That seems like enough for me.  Jesus reveals that possessing and achieving are not prerequisites for being.  There are no prerequisites.  Period.  We are the beloved of God.  And having Jesus in the midst makes us a lot more than enough, especially together.   Having Jesus in the midst gives us the opportunity to comfort and be comforted.   I saw it in the church—in my Circle of Hope cell group—this week.   A friend told me she asked God for something that sounded rather impossible to me.  Her request had a deadline too: her birthday.  I wondered if she’d be able to hang on to the faith she was struggling to keep if God didn’t answer her specific prayer.  A few days later another friend called and said he felt led to pray for this person and give her an anonymous gift.   The gift was more than enough to meet the need, and just in time for her birthday.

birthday cake

Our problems don’t always get solved like that, but go ahead and be “not enough.”  Reach out to someone in your struggle and let them in.  Pray and be prayed for. Your not-enoughness may be just the place that Jesus wants to show up in your life and lead you into something new.

Four Brethren in Christ distinctives that I don’t want to lose

I just returned to Philly after my first General Conference of the Brethren in Christ.  It’s a bi-annual, national gathering designed to bring the church together for face-to-face dialogue.  It was good to be together.  There is a spirit of brotherhood and sisterhood among us.  These people are serious about loving God and others.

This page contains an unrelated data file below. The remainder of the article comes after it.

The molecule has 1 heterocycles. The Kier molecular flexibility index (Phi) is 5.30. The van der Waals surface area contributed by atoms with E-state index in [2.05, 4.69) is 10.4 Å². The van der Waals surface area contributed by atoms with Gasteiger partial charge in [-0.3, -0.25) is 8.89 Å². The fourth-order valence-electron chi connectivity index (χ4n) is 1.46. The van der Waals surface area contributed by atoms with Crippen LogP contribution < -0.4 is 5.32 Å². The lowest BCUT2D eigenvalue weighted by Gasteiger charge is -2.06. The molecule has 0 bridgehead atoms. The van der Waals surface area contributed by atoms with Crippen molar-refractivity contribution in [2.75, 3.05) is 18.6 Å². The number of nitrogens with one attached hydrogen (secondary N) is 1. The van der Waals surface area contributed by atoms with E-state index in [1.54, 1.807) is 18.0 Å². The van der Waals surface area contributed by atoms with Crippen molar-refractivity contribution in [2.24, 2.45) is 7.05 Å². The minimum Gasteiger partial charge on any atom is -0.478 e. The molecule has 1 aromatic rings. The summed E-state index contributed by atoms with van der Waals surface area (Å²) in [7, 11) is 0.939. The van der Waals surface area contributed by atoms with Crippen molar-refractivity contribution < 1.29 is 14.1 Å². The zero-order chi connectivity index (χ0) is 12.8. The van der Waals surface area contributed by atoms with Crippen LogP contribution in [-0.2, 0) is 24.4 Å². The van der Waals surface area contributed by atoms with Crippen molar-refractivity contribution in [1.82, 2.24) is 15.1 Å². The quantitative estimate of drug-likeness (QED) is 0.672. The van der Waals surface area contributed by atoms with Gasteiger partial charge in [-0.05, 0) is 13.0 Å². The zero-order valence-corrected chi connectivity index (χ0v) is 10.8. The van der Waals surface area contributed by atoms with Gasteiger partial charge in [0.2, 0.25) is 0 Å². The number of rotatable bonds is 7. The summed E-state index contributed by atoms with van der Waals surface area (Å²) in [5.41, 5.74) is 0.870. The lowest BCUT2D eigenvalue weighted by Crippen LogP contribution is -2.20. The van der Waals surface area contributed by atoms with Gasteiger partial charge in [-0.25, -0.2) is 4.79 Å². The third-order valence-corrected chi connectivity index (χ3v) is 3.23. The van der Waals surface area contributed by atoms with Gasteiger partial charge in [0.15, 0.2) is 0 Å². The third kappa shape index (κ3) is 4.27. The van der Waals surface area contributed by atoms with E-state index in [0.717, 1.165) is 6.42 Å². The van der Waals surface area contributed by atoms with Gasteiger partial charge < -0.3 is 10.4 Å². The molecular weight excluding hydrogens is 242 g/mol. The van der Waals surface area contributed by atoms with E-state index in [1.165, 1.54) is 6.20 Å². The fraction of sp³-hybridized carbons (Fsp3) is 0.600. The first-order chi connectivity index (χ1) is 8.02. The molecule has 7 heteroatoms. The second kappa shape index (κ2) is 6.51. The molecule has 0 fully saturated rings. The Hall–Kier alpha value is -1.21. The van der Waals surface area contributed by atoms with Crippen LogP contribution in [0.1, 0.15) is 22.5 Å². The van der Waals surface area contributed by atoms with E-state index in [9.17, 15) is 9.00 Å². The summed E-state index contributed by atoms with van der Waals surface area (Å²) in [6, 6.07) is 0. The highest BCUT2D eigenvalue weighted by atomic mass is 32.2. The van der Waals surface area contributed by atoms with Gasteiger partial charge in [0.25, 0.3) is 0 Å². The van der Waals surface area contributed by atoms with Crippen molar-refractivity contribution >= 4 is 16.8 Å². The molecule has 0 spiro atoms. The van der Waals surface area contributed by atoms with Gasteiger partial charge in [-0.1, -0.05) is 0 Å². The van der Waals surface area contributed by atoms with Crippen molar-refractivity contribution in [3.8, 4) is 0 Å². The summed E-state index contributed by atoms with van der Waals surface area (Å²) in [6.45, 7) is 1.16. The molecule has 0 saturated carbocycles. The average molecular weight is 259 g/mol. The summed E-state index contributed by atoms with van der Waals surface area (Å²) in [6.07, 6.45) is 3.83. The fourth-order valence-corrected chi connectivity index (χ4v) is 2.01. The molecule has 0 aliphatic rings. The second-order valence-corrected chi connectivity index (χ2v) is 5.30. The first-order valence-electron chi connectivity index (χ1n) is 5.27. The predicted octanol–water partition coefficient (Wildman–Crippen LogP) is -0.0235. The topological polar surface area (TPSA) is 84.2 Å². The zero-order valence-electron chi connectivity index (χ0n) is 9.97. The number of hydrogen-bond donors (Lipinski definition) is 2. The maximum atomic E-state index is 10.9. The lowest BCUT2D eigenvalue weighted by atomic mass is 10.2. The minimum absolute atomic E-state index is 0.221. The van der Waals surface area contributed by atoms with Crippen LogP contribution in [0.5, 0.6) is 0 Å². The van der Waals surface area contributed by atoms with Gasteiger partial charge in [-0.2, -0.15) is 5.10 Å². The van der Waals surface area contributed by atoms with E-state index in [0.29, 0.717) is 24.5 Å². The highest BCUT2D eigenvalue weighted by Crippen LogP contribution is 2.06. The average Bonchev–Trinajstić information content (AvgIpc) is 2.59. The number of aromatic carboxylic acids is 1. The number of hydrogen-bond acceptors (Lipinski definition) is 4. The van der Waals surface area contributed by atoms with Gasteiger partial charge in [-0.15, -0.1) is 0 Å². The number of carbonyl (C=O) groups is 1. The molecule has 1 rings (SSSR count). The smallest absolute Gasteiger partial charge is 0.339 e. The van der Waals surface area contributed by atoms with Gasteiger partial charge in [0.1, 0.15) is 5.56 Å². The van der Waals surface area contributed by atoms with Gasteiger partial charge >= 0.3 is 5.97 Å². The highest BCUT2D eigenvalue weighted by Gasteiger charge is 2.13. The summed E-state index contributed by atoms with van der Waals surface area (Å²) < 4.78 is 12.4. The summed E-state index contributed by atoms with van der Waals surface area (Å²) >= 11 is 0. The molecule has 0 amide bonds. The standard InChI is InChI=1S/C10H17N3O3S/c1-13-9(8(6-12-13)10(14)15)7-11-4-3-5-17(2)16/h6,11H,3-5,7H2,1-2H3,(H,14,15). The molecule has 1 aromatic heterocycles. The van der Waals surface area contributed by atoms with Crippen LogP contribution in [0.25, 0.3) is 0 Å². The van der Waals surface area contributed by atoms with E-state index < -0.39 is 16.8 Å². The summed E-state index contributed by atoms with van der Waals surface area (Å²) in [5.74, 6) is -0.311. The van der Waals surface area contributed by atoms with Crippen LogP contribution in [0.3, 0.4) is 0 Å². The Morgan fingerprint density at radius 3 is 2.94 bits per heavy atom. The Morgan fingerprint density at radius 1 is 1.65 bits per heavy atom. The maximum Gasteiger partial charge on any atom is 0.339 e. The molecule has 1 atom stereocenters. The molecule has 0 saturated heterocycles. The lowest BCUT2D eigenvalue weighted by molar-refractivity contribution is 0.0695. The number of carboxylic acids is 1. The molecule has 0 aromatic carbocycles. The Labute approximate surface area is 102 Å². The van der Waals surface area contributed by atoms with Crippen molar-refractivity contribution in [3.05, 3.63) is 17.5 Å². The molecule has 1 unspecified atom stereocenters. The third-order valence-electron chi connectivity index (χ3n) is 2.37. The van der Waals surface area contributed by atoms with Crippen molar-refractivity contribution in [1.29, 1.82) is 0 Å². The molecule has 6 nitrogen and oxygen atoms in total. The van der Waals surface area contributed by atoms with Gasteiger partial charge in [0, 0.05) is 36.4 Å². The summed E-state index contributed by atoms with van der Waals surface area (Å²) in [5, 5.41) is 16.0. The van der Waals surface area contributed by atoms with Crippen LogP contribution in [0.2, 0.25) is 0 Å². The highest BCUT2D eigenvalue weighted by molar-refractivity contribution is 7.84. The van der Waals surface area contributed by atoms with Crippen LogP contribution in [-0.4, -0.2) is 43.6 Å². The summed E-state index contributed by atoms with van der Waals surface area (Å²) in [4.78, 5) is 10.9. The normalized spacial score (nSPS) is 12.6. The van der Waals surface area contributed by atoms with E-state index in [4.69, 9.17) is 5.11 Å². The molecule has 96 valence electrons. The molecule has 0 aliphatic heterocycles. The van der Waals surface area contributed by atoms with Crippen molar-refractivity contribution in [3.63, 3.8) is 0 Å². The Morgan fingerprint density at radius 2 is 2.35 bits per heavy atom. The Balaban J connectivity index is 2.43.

fingerprintSome of our distinctives, however, may be getting lost;  I want to talk about them.

1.  The Brethren in Christ are led by the Spirit, not bound by the law.   Early anabaptists sensed that their life in Christ was bigger than the norms and requirements of their national citizenship.  Jesus frees us from fearful allegiance to governments and nationalities.  We are as respectful as we can be within our anxious political context and growing police state(?) but thank goodness, we are citizens of the kingdom of God and that citizenship informs the others.  We are bound by the law of love first, and love sees outside and inside of the box.  Love recognizes the boxes of the world.  Racist history and policy is one of the boxes we recognize in U.S. context, and the Brethren in Christ decided to discern beyond background and credit checks in hiring because we do not want to be bound to a weighted system.